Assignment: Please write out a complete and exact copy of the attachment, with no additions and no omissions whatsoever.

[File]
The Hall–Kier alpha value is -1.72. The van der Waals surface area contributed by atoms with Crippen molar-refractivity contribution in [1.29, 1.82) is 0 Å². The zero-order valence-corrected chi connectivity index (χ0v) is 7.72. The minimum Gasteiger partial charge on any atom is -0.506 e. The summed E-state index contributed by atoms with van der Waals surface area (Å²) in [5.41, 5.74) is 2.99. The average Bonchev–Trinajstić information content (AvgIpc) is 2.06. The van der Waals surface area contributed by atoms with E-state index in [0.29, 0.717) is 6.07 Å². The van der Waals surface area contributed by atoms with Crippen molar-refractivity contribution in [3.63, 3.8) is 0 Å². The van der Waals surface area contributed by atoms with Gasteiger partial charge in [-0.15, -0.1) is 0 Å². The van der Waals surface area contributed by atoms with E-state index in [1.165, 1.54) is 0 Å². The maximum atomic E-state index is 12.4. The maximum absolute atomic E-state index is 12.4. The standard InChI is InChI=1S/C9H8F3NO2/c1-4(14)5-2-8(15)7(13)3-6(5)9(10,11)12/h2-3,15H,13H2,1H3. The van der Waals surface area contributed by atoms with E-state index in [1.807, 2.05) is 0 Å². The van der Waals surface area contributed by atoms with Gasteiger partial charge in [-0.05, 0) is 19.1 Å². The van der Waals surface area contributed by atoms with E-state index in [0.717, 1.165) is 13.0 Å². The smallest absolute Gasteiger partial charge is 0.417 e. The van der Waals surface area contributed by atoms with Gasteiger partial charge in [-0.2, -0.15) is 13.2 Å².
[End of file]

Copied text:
The Hall–Kier alpha value is -1.72. The van der Waals surface area contributed by atoms with Crippen molar-refractivity contribution in [1.29, 1.82) is 0 Å². The zero-order valence-corrected chi connectivity index (χ0v) is 7.72. The minimum Gasteiger partial charge on any atom is -0.506 e. The summed E-state index contributed by atoms with van der Waals surface area (Å²) in [5.41, 5.74) is 2.99. The average Bonchev–Trinajstić information content (AvgIpc) is 2.06. The van der Waals surface area contributed by atoms with E-state index in [0.29, 0.717) is 6.07 Å². The van der Waals surface area contributed by atoms with Crippen molar-refractivity contribution in [3.63, 3.8) is 0 Å². The van der Waals surface area contributed by atoms with Gasteiger partial charge in [-0.15, -0.1) is 0 Å². The van der Waals surface area contributed by atoms with E-state index in [1.165, 1.54) is 0 Å². The maximum atomic E-state index is 12.4. The maximum absolute atomic E-state index is 12.4. The standard InChI is InChI=1S/C9H8F3NO2/c1-4(14)5-2-8(15)7(13)3-6(5)9(10,11)12/h2-3,15H,13H2,1H3. The van der Waals surface area contributed by atoms with E-state index in [1.807, 2.05) is 0 Å². The van der Waals surface area contributed by atoms with Gasteiger partial charge in [-0.05, 0) is 19.1 Å². The van der Waals surface area contributed by atoms with E-state index in [0.717, 1.165) is 13.0 Å². The smallest absolute Gasteiger partial charge is 0.417 e. The van der Waals surface area contributed by atoms with Gasteiger partial charge in [-0.2, -0.15) is 13.2 Å².